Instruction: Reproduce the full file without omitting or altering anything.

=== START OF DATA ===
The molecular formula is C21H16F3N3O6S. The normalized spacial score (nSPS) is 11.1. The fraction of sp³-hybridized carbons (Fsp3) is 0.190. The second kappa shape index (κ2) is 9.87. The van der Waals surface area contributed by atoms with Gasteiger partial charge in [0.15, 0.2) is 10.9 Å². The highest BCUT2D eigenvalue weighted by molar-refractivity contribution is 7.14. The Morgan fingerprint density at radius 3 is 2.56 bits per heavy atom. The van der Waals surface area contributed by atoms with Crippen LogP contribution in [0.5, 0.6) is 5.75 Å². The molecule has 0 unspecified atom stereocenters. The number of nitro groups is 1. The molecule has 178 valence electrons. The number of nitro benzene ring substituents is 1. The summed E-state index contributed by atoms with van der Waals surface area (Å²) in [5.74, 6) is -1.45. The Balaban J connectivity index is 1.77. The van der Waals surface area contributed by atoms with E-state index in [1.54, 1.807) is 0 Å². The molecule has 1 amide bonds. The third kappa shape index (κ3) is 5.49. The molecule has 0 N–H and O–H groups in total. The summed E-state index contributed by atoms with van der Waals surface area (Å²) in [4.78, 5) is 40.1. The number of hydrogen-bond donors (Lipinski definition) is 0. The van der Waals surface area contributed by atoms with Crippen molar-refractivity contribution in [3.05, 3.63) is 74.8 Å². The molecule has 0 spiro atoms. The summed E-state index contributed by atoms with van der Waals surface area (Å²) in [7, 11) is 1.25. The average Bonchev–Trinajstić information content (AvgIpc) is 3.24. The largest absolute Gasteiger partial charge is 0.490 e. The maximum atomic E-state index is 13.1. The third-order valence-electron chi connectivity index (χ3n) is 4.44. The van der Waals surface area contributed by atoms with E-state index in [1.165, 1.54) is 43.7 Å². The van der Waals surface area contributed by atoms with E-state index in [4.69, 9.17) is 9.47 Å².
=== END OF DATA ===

The molecular formula is C21H16F3N3O6S. The normalized spacial score (nSPS) is 11.1. The fraction of sp³-hybridized carbons (Fsp3) is 0.190. The second kappa shape index (κ2) is 9.87. The van der Waals surface area contributed by atoms with Gasteiger partial charge in [0.15, 0.2) is 10.9 Å². The highest BCUT2D eigenvalue weighted by molar-refractivity contribution is 7.14. The Morgan fingerprint density at radius 3 is 2.56 bits per heavy atom. The van der Waals surface area contributed by atoms with Crippen LogP contribution in [0.5, 0.6) is 5.75 Å². The molecule has 0 unspecified atom stereocenters. The number of nitro groups is 1. The molecule has 178 valence electrons. The number of nitro benzene ring substituents is 1. The summed E-state index contributed by atoms with van der Waals surface area (Å²) in [5.74, 6) is -1.45. The Balaban J connectivity index is 1.77. The van der Waals surface area contributed by atoms with E-state index in [1.54, 1.807) is 0 Å². The molecule has 1 amide bonds. The third kappa shape index (κ3) is 5.49. The molecule has 0 N–H and O–H groups in total. The summed E-state index contributed by atoms with van der Waals surface area (Å²) in [4.78, 5) is 40.1. The number of hydrogen-bond donors (Lipinski definition) is 0. The van der Waals surface area contributed by atoms with Crippen molar-refractivity contribution in [3.05, 3.63) is 74.8 Å². The molecule has 0 spiro atoms. The summed E-state index contributed by atoms with van der Waals surface area (Å²) in [7, 11) is 1.25. The average Bonchev–Trinajstić information content (AvgIpc) is 3.24. The largest absolute Gasteiger partial charge is 0.490 e. The maximum atomic E-state index is 13.1. The third-order valence-electron chi connectivity index (χ3n) is 4.44. The van der Waals surface area contributed by atoms with E-state index in [1.165, 1.54) is 43.7 Å². The van der Waals surface area contributed by atoms with E-state index in [4.69, 9.17) is 9.47 Å².